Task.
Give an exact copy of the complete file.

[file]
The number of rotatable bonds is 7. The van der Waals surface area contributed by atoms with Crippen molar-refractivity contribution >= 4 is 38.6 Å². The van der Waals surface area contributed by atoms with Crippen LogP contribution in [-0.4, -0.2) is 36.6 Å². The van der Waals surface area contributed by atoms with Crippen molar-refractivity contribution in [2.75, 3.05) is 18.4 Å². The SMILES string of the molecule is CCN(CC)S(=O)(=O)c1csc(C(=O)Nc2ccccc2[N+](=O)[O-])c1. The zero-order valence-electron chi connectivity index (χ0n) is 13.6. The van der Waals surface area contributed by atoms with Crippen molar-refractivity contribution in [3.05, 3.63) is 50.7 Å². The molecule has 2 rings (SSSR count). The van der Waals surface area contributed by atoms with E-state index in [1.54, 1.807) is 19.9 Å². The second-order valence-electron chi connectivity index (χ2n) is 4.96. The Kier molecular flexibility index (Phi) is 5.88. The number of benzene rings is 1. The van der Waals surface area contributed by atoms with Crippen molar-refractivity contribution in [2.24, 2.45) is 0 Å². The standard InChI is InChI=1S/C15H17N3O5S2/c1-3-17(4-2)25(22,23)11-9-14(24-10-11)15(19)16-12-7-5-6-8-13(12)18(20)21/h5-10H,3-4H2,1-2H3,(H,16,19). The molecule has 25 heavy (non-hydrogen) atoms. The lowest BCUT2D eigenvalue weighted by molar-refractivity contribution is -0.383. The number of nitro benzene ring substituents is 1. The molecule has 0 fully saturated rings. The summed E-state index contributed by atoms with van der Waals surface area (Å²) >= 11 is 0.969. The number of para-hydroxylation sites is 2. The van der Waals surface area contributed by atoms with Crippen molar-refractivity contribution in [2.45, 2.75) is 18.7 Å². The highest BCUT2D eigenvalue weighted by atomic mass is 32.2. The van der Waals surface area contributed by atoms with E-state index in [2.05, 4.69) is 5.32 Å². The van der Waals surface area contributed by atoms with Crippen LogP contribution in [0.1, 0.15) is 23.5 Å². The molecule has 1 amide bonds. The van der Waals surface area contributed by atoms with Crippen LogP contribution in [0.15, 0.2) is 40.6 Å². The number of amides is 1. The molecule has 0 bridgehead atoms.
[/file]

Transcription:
The number of rotatable bonds is 7. The van der Waals surface area contributed by atoms with Crippen molar-refractivity contribution >= 4 is 38.6 Å². The van der Waals surface area contributed by atoms with Crippen LogP contribution in [-0.4, -0.2) is 36.6 Å². The van der Waals surface area contributed by atoms with Crippen molar-refractivity contribution in [2.75, 3.05) is 18.4 Å². The SMILES string of the molecule is CCN(CC)S(=O)(=O)c1csc(C(=O)Nc2ccccc2[N+](=O)[O-])c1. The zero-order valence-electron chi connectivity index (χ0n) is 13.6. The van der Waals surface area contributed by atoms with Crippen molar-refractivity contribution in [3.05, 3.63) is 50.7 Å². The molecule has 2 rings (SSSR count). The van der Waals surface area contributed by atoms with E-state index in [1.54, 1.807) is 19.9 Å². The second-order valence-electron chi connectivity index (χ2n) is 4.96. The Kier molecular flexibility index (Phi) is 5.88. The number of benzene rings is 1. The van der Waals surface area contributed by atoms with Crippen molar-refractivity contribution in [2.24, 2.45) is 0 Å². The standard InChI is InChI=1S/C15H17N3O5S2/c1-3-17(4-2)25(22,23)11-9-14(24-10-11)15(19)16-12-7-5-6-8-13(12)18(20)21/h5-10H,3-4H2,1-2H3,(H,16,19). The molecule has 25 heavy (non-hydrogen) atoms. The lowest BCUT2D eigenvalue weighted by molar-refractivity contribution is -0.383. The number of nitro benzene ring substituents is 1. The molecule has 0 fully saturated rings. The summed E-state index contributed by atoms with van der Waals surface area (Å²) >= 11 is 0.969. The number of para-hydroxylation sites is 2. The van der Waals surface area contributed by atoms with Crippen molar-refractivity contribution in [2.45, 2.75) is 18.7 Å². The highest BCUT2D eigenvalue weighted by atomic mass is 32.2. The van der Waals surface area contributed by atoms with E-state index in [2.05, 4.69) is 5.32 Å². The van der Waals surface area contributed by atoms with Crippen LogP contribution in [0.1, 0.15) is 23.5 Å². The molecule has 1 amide bonds. The van der Waals surface area contributed by atoms with Crippen LogP contribution in [0.15, 0.2) is 40.6 Å². The number of amides is 1. The molecule has 0 bridgehead atoms.